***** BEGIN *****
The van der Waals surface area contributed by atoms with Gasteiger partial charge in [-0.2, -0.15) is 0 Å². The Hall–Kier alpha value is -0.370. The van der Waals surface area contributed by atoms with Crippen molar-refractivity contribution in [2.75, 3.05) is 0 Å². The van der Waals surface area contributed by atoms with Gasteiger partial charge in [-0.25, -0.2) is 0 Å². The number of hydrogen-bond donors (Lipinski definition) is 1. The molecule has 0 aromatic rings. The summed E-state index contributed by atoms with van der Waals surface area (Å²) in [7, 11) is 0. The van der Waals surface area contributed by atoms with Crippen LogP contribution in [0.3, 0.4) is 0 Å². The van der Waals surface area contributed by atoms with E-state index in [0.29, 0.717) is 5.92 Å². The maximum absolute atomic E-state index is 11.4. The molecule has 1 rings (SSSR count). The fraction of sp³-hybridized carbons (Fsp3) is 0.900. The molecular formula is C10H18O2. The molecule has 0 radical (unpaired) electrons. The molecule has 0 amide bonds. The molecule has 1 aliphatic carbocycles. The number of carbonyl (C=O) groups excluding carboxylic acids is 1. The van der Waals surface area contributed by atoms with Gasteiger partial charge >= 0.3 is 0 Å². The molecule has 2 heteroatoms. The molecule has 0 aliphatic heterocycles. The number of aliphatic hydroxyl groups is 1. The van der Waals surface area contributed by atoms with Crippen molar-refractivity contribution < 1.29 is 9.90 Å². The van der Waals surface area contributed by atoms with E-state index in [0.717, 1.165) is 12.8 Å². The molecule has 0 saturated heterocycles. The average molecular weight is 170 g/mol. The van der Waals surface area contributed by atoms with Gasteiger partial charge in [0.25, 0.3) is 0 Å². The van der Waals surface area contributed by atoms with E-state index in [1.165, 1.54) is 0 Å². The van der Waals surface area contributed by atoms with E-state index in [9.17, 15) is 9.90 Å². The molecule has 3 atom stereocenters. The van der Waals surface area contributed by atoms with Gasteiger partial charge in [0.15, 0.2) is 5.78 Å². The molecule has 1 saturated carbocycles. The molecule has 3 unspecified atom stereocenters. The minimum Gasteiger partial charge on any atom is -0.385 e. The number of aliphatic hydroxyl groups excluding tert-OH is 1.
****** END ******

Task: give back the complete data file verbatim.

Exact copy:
The van der Waals surface area contributed by atoms with Gasteiger partial charge in [-0.2, -0.15) is 0 Å². The Hall–Kier alpha value is -0.370. The van der Waals surface area contributed by atoms with Crippen molar-refractivity contribution in [2.75, 3.05) is 0 Å². The van der Waals surface area contributed by atoms with Gasteiger partial charge in [-0.25, -0.2) is 0 Å². The number of hydrogen-bond donors (Lipinski definition) is 1. The molecule has 0 aromatic rings. The summed E-state index contributed by atoms with van der Waals surface area (Å²) in [7, 11) is 0. The van der Waals surface area contributed by atoms with Crippen LogP contribution in [0.3, 0.4) is 0 Å². The van der Waals surface area contributed by atoms with E-state index in [0.29, 0.717) is 5.92 Å². The maximum absolute atomic E-state index is 11.4. The molecule has 1 rings (SSSR count). The fraction of sp³-hybridized carbons (Fsp3) is 0.900. The molecular formula is C10H18O2. The molecule has 0 radical (unpaired) electrons. The molecule has 0 amide bonds. The molecule has 1 aliphatic carbocycles. The number of carbonyl (C=O) groups excluding carboxylic acids is 1. The van der Waals surface area contributed by atoms with Gasteiger partial charge >= 0.3 is 0 Å². The molecule has 2 heteroatoms. The molecule has 0 aliphatic heterocycles. The number of aliphatic hydroxyl groups is 1. The van der Waals surface area contributed by atoms with Crippen molar-refractivity contribution < 1.29 is 9.90 Å². The van der Waals surface area contributed by atoms with E-state index in [0.717, 1.165) is 12.8 Å². The molecule has 0 saturated heterocycles. The average molecular weight is 170 g/mol. The van der Waals surface area contributed by atoms with Gasteiger partial charge in [0.25, 0.3) is 0 Å². The van der Waals surface area contributed by atoms with E-state index in [1.165, 1.54) is 0 Å². The van der Waals surface area contributed by atoms with E-state index in [9.17, 15) is 9.90 Å². The molecule has 3 atom stereocenters. The van der Waals surface area contributed by atoms with Gasteiger partial charge in [0.15, 0.2) is 5.78 Å². The molecule has 1 saturated carbocycles. The molecule has 3 unspecified atom stereocenters. The minimum Gasteiger partial charge on any atom is -0.385 e. The number of aliphatic hydroxyl groups excluding tert-OH is 1.